Occasionally encounters situations where crew members are over-reliant n temperature probes and assume that all is well if the readings are less than 55°C which may not necessarily be the case. Monitoring the level of carbon monoxide as required by the IMSBC Code is a far more accurate means of detecting self-heating at an early stage.
Coal should only be accepted for shipment if the temperature of the cargo is less than 55°C.
Once a cargo hold has been loaded and the hatch covers have been closed, the amount of carbon monoxide inside the compartment should be monitored closely to determine whether or not self heating is taking place.
If the level of carbon monoxide in any cargo space reaches 50 ppm or exhibits a steady rise over three consecutive days, a self-heating condition may be developing. Should such a situation arise the IMSBC Code lists the action to be taken thereafter.
Breathing air with an oxygen content of less than 12% can lead to unconsciousness. Less than 6% may result in death. The speed with which personnel may be overcome by oxygen depletion can be rapid, to the extent that they may collapse before they realise what is happening. Although exposure to carbon monoxide gas can be fatal even at low concentrations, it is often the lack of oxygen that is the main cause of such incidents.
As with methane, carbon monoxide is lighter than air and may accumulate inside enclosed spaces such as deck houses with cargo hold access arrangements inside which are not gas tight. No one should be permitted to enter the cargo holds or adjacent compartments until the atmosphere has been tested and found to be safe. Enclosed space entry procedures should always be followed.
Given the importance of monitoring gas levels in cargo holds and adjacent enclosed spaces, it is essential that the vessel’s gas detectors are in full working order, calibrated correctly and not overdue for servicing. Any crew member responsible for operating such equipment should be fully trained and familiar with its use.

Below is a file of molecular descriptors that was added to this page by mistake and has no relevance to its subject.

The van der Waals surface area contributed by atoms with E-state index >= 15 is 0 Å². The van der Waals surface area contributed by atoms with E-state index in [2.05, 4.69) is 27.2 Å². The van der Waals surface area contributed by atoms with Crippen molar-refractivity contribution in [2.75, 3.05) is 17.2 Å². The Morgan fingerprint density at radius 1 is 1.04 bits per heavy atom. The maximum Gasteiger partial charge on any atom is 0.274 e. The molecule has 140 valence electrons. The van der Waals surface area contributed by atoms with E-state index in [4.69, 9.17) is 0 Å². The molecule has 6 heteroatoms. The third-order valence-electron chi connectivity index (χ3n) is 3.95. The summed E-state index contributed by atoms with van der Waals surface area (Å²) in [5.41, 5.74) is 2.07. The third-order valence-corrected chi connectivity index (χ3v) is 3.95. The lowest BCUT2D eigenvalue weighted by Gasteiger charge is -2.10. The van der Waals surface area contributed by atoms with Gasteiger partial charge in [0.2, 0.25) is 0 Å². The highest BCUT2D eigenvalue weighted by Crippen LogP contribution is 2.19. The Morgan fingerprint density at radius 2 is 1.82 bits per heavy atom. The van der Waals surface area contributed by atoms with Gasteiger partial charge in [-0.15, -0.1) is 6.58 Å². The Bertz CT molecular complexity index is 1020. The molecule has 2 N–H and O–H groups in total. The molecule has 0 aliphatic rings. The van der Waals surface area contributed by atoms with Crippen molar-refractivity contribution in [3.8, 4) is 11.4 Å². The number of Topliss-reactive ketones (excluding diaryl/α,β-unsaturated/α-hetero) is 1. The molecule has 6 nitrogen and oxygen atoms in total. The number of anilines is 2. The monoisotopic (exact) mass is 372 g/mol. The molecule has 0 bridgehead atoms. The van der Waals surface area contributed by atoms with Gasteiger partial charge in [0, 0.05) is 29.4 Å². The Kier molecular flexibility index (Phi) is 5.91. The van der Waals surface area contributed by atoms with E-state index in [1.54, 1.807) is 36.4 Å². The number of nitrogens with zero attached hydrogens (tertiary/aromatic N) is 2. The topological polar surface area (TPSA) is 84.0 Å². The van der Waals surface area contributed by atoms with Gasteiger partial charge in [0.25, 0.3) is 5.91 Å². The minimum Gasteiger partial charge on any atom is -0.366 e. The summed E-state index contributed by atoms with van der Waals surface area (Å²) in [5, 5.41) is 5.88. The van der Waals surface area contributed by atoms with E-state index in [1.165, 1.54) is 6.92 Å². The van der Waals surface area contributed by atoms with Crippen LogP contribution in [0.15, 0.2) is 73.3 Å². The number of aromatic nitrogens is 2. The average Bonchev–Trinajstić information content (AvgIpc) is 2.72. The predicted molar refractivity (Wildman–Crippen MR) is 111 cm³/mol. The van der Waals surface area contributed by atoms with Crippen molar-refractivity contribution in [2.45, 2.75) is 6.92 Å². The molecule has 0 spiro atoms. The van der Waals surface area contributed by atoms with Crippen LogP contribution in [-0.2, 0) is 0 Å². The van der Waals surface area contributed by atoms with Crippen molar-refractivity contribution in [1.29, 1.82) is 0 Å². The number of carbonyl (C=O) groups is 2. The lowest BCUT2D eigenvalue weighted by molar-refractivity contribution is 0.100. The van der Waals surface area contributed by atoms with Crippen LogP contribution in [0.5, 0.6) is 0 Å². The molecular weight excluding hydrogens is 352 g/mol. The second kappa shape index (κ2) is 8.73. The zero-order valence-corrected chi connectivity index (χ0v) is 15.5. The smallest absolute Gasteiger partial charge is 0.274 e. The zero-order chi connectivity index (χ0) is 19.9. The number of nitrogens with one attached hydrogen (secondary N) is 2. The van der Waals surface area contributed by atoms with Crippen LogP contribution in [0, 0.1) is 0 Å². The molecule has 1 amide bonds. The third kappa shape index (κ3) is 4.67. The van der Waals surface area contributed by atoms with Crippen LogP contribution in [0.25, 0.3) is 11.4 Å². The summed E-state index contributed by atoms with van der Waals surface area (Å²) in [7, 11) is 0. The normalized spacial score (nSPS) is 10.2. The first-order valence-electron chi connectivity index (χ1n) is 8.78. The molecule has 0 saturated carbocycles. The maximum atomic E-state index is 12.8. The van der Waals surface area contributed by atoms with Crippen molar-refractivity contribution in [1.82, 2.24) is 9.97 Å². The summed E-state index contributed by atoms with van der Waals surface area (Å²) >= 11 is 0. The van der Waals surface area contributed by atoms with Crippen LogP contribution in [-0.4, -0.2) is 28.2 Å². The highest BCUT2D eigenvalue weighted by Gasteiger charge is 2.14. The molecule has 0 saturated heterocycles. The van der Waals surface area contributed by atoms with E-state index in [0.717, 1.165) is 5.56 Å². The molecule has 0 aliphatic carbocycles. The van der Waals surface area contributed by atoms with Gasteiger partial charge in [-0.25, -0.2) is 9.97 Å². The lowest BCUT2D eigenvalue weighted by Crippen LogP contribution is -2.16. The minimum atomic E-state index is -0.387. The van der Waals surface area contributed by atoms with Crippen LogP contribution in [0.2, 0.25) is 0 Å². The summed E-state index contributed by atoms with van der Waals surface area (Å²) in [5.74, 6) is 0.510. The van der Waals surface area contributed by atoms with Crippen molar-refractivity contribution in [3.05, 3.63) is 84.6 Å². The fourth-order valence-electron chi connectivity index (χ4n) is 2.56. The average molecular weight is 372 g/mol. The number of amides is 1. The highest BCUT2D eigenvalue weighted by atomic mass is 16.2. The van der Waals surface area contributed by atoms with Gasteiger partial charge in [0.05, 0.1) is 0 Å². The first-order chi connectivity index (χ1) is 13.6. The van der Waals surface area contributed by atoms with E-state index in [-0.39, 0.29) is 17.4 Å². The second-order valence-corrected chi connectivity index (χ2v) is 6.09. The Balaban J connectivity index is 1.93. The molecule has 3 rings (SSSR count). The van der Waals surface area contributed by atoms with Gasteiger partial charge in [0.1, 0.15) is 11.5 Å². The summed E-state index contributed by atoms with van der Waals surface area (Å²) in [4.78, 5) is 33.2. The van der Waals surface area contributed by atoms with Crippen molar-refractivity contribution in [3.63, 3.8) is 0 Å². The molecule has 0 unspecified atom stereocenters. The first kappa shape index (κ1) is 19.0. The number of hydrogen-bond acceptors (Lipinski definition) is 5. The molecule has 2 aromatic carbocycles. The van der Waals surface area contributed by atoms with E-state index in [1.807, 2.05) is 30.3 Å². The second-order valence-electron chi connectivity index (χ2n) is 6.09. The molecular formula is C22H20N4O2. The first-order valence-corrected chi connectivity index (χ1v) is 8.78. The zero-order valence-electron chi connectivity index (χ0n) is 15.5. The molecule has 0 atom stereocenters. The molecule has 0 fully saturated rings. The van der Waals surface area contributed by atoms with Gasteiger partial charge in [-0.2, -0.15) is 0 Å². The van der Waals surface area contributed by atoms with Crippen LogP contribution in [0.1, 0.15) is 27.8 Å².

In the event of potential hazards such as the presence of toxic or flammable gas or reduced oxygen levels, the entrances to cargo holds and adjacent enclosed spaces should be locked shut and warning notices prohibiting access should be posted.
If the shipper’s cargo declaration states that the coal is Group A in addition to Group B, the accompanying certification and test reports providing the moisture content and transportable moisture limit (TML) of the cargo should be checked carefully to verify that the moisture content is less than the TML. The IMSBC Code requires the shippers to arrange for the moisture
content to be determined not more than seven days prior to loading, repeating the test if significant precipitation is experienced between the time of testing and loading.
The shippers are also required to ascertain the TML not more than six months prior to loading, or earlier if the composition or characteristics of the cargo change in the interim.
The vessel should also carry out regular “can” tests throughout loading in accordance with the guidance set out in Section 8.4 of the IMSBC Code. As an additional precaution it may also be prudent to carry out “can” tests even if the coal has not been declared as Group A, particularly if it appears to be wet or damp or if the proportion of fine particles seems to be high.
If a “can” test results in the appearance of free moisture or fluid conditions, the Managers should be contacted immediately as further laboratory tests and expert advice may be required.
Coal from certain locations may have a high sulphur content. If the coal or the cargo holds are wet, the sulphur and water may react to produce sulphurous acid which is corrosive and may damage hold steelwork, particularly if the coatings are not in good condition. The reaction also produces toxic gas and hydrogen. The IMSBC Code requires the shippers to declare the sulphur content of the cargo, therefore they should be asked to provide such information if they fail to do so.
In order to monitor the possible corrosive effects of carrying high sulphur coal, the vessel should be provided with a means of measuring the pH value of cargo hold bilge water from outside the cargo spaces.
If coal is to be loaded, the shipper’s cargo declaration should be examined in detail to identify the properties of the cargo and the associated hazards. It should also be remembered that some cargo declarations may not be entirely accurate.
All crew members should be informed about the possible risks before loading, perhaps during a shipboard safety meeting prior to arrival. The hazards and precautions may also be discussed when carrying out risk assessments or holding toolbox talks.